viisights, the developer of innovative behavioral understanding systems for real-time video intelligence based on AI, announced that it has deployed a smart city traffic monitoring system in the city of Ashdod, leveraging the NVIDIA Metropolis intelligent video analytics framework. “This project signifies how smart cities like Ashdod increase safety, mobility and quality of life by state-of-the-art traffic monitoring driven by computer vision-based on AI,” said Asaf Birenzvieg, co-founder and CEO of viisights. “viisights traffic monitoring capabilities are based on our revolutionary video understanding technology that helps in analyzing hundreds to thousands of real-time traffic video streams and alerting on complex traffic situations, including accidents, hazards and predicting and managing traffic congestion. We see this project as an example of how a city can be really smart and as a validation of the growing demand for our behavioral understanding solutions.” Intersection blocked Using NVIDIA GPUs and the DeepStream SDK within NVIDIA Metropolis, viisights’ innovative traffic monitoring system provides highly scalable and cost-effective solutions for real-time analysis of thousands of video streams. viisights video intelligence system deployed in Ashdod provides real-time advanced behavioral understanding of traffic actions and events in live video streams by monitoring intersections, crossroads, roads and streets. This enables municipalities to quickly address events of interest such as accidents, disturbances to traffic (for example, vehicles stopping in a junction or on a sidewalk), road hazards (for example, people getting in and out of vehicles in dangerous areas) and monitor traffic flows and report on various statistics. viisights technology protects public privacy by only analyzing general behavior patterns of individuals, groups, vehicles and traffic-flows. It does not identify faces or license plates. Car collision information This cutting-edge, first-of-its-kind technology from viisights assists municipalities to secure traffic flow, prevent blockage and attend to road hazards, while also enhancing their essential role in securing the life and safety of inhabitants; first responders can arrive faster at scenes of life-threatening situations, minimize injuries, and attend to dangers in traffic and more. “We are extremely proud to be at the forefront of smart city technology by being the first city in Israel to define and use this behavior recognition technology for the benefit of Ashdod citizens,” said Gamliel Edri, technologies & CCTV control room department manager for the city of Ashdod Municipality. “The viisights’ system strengthens our ability to ensure the safety and security of our citizens and even save lives. We look forward to broadening our successful collaboration with viisights to other parts of the city.”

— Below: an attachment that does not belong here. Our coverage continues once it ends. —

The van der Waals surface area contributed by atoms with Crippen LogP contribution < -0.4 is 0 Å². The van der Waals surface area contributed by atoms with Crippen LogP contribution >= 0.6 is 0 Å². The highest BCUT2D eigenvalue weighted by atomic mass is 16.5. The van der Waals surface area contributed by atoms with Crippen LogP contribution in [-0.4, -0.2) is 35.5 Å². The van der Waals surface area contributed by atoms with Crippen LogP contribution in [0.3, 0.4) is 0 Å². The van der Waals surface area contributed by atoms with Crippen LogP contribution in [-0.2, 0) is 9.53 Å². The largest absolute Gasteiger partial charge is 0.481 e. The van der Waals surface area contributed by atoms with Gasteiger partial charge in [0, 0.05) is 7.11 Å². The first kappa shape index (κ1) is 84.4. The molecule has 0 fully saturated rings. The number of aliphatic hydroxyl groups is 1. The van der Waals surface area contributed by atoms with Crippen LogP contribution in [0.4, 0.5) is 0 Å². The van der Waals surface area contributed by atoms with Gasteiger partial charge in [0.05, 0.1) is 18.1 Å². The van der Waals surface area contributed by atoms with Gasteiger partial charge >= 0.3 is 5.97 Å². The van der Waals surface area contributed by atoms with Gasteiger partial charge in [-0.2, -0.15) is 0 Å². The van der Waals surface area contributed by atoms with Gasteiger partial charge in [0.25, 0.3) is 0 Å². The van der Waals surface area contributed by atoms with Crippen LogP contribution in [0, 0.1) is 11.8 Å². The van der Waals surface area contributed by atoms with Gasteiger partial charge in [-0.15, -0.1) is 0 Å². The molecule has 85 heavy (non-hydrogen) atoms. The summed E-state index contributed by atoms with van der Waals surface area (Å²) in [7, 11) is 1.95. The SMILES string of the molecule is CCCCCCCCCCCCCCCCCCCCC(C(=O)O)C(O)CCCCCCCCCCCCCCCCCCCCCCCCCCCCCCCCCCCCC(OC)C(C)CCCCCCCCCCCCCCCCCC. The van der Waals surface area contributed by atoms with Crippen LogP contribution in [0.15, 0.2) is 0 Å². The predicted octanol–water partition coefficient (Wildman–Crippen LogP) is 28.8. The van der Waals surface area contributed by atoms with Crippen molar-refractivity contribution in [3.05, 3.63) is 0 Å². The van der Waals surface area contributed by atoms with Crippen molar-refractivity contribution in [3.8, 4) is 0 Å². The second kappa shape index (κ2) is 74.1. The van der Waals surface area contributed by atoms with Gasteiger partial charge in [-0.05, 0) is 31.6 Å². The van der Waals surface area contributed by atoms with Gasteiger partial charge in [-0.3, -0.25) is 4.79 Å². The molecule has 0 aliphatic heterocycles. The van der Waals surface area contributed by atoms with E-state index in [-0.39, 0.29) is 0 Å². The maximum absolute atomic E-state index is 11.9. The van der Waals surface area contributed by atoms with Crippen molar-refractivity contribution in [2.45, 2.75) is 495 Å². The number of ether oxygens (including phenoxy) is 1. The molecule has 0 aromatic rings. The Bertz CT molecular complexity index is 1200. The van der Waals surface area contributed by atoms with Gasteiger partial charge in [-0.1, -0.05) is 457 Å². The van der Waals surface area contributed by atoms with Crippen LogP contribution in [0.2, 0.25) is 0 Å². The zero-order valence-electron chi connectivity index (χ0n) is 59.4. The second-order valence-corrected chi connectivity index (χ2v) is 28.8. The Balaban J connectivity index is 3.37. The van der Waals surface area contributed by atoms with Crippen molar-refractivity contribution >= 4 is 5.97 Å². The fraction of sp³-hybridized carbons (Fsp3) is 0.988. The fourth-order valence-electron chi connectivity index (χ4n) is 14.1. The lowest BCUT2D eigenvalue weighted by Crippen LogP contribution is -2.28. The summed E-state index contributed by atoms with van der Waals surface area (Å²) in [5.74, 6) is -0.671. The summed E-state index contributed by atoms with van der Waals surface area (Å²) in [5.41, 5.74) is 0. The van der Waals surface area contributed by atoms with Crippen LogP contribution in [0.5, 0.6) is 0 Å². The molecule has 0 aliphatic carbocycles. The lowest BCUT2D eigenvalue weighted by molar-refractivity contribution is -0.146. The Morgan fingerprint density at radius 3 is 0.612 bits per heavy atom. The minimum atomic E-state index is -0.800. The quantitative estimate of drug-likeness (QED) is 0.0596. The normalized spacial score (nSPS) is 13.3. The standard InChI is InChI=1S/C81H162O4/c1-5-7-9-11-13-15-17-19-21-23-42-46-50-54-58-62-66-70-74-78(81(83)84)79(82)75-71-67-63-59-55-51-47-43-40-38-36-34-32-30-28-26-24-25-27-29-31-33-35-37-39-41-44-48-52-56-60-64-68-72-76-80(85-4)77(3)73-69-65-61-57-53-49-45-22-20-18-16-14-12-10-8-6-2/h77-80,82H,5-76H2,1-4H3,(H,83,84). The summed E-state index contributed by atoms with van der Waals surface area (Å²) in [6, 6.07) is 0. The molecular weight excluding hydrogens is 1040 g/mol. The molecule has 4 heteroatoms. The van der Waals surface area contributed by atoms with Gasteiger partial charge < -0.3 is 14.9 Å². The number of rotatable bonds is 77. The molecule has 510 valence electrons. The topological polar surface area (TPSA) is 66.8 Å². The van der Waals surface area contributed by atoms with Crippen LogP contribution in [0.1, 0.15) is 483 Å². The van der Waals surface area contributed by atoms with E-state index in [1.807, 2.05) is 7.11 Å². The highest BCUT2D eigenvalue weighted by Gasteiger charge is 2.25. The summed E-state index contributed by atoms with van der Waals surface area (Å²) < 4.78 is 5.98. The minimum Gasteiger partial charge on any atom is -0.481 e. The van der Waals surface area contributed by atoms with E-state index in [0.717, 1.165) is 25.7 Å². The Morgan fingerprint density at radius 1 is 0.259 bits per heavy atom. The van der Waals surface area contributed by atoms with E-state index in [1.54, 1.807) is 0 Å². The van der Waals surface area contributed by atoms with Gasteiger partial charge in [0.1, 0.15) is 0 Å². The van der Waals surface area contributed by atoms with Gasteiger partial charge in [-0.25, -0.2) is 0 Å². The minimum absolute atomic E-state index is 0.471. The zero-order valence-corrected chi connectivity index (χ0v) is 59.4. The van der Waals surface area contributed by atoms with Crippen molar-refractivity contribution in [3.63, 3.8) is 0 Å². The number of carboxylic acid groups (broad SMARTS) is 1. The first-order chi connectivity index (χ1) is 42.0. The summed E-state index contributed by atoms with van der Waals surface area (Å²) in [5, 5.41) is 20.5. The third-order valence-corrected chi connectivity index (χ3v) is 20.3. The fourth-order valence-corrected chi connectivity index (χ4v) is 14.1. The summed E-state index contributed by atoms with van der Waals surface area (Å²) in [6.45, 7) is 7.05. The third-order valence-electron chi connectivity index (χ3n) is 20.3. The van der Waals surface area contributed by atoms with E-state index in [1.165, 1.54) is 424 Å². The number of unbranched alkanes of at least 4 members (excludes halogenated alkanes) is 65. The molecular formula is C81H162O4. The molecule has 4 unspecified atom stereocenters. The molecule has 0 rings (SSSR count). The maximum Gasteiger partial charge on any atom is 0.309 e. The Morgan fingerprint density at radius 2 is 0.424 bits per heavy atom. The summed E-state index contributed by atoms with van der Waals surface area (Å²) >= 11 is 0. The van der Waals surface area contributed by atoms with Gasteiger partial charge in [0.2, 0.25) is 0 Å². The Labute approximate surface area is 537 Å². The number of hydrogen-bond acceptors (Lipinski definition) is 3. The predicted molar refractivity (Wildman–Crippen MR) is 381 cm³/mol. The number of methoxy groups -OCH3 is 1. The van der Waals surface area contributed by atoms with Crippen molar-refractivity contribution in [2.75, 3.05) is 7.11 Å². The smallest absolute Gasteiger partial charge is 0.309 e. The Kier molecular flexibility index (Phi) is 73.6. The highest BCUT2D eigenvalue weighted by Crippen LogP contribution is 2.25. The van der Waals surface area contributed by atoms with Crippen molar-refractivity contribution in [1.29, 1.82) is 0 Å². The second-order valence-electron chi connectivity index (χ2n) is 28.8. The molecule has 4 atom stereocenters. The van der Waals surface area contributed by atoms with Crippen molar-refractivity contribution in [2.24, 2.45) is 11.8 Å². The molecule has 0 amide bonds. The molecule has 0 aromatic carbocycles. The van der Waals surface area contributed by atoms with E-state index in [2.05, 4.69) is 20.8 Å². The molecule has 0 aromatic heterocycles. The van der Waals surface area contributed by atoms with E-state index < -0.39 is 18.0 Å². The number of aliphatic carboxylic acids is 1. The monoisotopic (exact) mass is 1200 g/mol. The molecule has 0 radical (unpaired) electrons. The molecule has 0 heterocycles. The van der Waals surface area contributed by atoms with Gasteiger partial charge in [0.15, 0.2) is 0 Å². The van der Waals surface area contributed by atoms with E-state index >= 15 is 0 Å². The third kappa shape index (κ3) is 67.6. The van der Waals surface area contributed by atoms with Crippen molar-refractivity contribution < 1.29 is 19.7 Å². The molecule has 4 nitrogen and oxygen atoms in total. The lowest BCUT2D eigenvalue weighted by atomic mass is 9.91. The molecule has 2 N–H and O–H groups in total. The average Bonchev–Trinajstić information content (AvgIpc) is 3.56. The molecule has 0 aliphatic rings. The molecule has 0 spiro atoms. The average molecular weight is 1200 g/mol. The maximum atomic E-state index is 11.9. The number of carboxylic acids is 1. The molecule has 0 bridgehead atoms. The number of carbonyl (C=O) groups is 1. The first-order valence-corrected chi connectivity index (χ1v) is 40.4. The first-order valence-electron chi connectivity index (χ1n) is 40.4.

Round table discussion
Security technology has been a vibrant and successful market for decades now, but sometimes the public is not aware of those successes. Awareness in some cases is limited because security technologies work ‘behind the scenes’ to keep everyone safe. In other cases, the industry may be seen in a negative light, based on misinformation about topics such as surveillance and privacy. How can we get the word out about our industry’s successes? We asked this week’s Expert Panel Roundtable: How can the security industry market and promote itself better?
While unpacking our bags from a trade show, it is interesting to consider the dominant themes and trends we heard and saw at the show. So it is with the recently concluded Global Security Exchange (GSX) show in Chicago, presented by ASIS International. Amid all the product promotion, training sessions, networking and tired feet at the show, what really stood out? We asked this week’s Expert Panel Roundtable: What was the big news at the GSX 2019 trade show in Chicago?
Technology advancements often come with new terms and definitions. The language of our marketplace evolves to include new words that describe innovations in the industry. In the skilled hands of marketers, terms intended to be descriptive can also take a new element of ‘buzz,’ often presaging exciting developments that will drive the future. We asked this week’s Expert Panel Roundtable: What new buzzword have you heard, and what does it mean for the industry?